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Glutathione conjugation is considered to be an innate protective mechanism, developed to protect the body from potentially damaging electrophilic compounds. These compounds can either be directly occurring (e.g. naturally occurring/endogenous compound, or parent drug) or result from phase I metabolism reactions creating reactive electrophilic groups.

Glutathione is a water soluble antioxidant tripeptide compound, consisting of glycine, glutamic acid and cysteine molecules, synthesised de novo in mammalian cells.  It is an unusual peptide in that the peptide bond between the glutamate residue and the cysteine residue is formed with the g-carboxylate group of the former rather than the a-carboxylate group.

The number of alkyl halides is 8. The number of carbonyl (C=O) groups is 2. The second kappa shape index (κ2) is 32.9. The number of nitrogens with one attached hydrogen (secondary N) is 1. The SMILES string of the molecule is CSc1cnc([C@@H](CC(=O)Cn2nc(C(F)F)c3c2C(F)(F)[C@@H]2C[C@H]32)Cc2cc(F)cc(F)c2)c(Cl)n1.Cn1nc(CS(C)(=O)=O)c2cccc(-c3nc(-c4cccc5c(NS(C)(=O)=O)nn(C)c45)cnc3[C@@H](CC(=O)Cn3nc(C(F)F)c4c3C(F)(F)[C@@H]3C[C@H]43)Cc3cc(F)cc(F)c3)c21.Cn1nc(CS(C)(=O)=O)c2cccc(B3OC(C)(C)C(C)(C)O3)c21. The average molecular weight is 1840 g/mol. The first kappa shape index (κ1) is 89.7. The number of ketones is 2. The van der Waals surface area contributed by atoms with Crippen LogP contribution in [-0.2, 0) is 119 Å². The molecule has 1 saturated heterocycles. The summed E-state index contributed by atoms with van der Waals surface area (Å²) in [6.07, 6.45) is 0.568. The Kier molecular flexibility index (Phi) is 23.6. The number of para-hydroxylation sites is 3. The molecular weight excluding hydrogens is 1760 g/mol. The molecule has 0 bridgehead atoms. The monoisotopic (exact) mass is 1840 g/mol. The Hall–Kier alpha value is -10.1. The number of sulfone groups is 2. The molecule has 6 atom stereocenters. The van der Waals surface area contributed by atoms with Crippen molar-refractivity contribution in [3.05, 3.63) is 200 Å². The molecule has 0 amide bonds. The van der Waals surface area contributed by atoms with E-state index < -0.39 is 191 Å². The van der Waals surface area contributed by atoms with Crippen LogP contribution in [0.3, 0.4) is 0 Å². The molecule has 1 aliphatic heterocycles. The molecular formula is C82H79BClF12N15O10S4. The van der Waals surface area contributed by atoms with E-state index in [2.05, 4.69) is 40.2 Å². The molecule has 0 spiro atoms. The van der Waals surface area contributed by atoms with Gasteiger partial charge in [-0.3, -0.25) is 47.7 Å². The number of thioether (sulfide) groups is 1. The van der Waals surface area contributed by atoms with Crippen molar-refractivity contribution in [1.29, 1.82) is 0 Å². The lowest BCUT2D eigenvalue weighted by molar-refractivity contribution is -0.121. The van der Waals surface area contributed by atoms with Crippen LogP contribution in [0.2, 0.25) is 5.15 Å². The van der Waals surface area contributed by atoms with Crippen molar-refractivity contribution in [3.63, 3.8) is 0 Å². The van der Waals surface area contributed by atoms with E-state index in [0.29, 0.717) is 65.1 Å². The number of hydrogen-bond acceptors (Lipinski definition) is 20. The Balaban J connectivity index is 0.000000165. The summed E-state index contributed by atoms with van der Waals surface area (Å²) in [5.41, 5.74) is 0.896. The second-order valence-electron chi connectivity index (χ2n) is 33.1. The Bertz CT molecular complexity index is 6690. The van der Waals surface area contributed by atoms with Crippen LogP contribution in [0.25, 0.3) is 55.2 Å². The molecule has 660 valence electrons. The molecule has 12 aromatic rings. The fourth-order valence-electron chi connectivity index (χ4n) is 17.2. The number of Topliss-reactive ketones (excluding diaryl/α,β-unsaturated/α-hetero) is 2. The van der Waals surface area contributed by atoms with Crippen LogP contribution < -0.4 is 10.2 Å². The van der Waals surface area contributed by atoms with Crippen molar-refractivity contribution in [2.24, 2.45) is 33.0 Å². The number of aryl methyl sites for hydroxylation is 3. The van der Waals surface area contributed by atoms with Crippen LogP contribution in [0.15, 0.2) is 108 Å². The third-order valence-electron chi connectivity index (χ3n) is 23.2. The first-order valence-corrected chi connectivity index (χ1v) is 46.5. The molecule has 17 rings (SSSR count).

Glutathione acts as a non-specific reducing agent, thought to keep proteins in their reduced thiol form, thereby preventing cysteine residues from oxidizing and cross-linking with one another to form disulphide bridges.

Transferases are defined as enzymes that catalyse the transfer of one functional group from one molecule (donor) to another (acceptor). Glutathione-S-transferases are a complex group of enzymes which mediate the conjugation of compounds with glutathione. These enzymes will be discussed further, including their many isoforms, complex and varied actions within the body, their induction, inhibition, and ultimately, their potential as therapeutic targets.